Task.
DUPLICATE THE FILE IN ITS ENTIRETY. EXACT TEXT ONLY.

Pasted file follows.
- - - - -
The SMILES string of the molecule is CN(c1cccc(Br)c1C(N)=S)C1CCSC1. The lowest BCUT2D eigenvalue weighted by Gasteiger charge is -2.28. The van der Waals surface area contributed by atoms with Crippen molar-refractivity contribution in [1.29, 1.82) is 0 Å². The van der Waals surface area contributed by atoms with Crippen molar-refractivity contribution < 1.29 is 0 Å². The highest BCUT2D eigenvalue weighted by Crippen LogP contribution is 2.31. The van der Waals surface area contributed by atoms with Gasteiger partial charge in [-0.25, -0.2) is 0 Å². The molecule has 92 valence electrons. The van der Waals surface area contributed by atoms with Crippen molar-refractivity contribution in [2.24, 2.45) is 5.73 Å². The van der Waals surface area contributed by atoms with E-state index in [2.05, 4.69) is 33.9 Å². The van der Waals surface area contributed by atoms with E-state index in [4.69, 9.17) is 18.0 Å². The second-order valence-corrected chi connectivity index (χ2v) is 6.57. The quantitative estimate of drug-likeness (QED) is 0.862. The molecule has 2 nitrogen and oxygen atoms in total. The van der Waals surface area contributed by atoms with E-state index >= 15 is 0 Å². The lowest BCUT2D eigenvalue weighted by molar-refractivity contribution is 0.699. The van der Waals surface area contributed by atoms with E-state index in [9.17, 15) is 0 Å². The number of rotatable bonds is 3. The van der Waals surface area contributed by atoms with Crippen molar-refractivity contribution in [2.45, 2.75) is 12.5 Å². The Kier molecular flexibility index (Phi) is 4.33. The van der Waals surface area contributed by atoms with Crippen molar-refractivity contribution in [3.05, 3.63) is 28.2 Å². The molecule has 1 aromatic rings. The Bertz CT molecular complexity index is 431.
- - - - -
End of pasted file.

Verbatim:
The SMILES string of the molecule is CN(c1cccc(Br)c1C(N)=S)C1CCSC1. The lowest BCUT2D eigenvalue weighted by Gasteiger charge is -2.28. The van der Waals surface area contributed by atoms with Crippen molar-refractivity contribution in [1.29, 1.82) is 0 Å². The van der Waals surface area contributed by atoms with Crippen molar-refractivity contribution < 1.29 is 0 Å². The highest BCUT2D eigenvalue weighted by Crippen LogP contribution is 2.31. The van der Waals surface area contributed by atoms with Gasteiger partial charge in [-0.25, -0.2) is 0 Å². The molecule has 92 valence electrons. The van der Waals surface area contributed by atoms with Crippen molar-refractivity contribution in [2.24, 2.45) is 5.73 Å². The van der Waals surface area contributed by atoms with E-state index in [2.05, 4.69) is 33.9 Å². The van der Waals surface area contributed by atoms with E-state index in [4.69, 9.17) is 18.0 Å². The second-order valence-corrected chi connectivity index (χ2v) is 6.57. The quantitative estimate of drug-likeness (QED) is 0.862. The molecule has 2 nitrogen and oxygen atoms in total. The van der Waals surface area contributed by atoms with E-state index >= 15 is 0 Å². The lowest BCUT2D eigenvalue weighted by molar-refractivity contribution is 0.699. The van der Waals surface area contributed by atoms with E-state index in [9.17, 15) is 0 Å². The number of rotatable bonds is 3. The van der Waals surface area contributed by atoms with Crippen molar-refractivity contribution in [2.45, 2.75) is 12.5 Å². The Kier molecular flexibility index (Phi) is 4.33. The van der Waals surface area contributed by atoms with Crippen molar-refractivity contribution in [3.05, 3.63) is 28.2 Å². The molecule has 1 aromatic rings. The Bertz CT molecular complexity index is 431.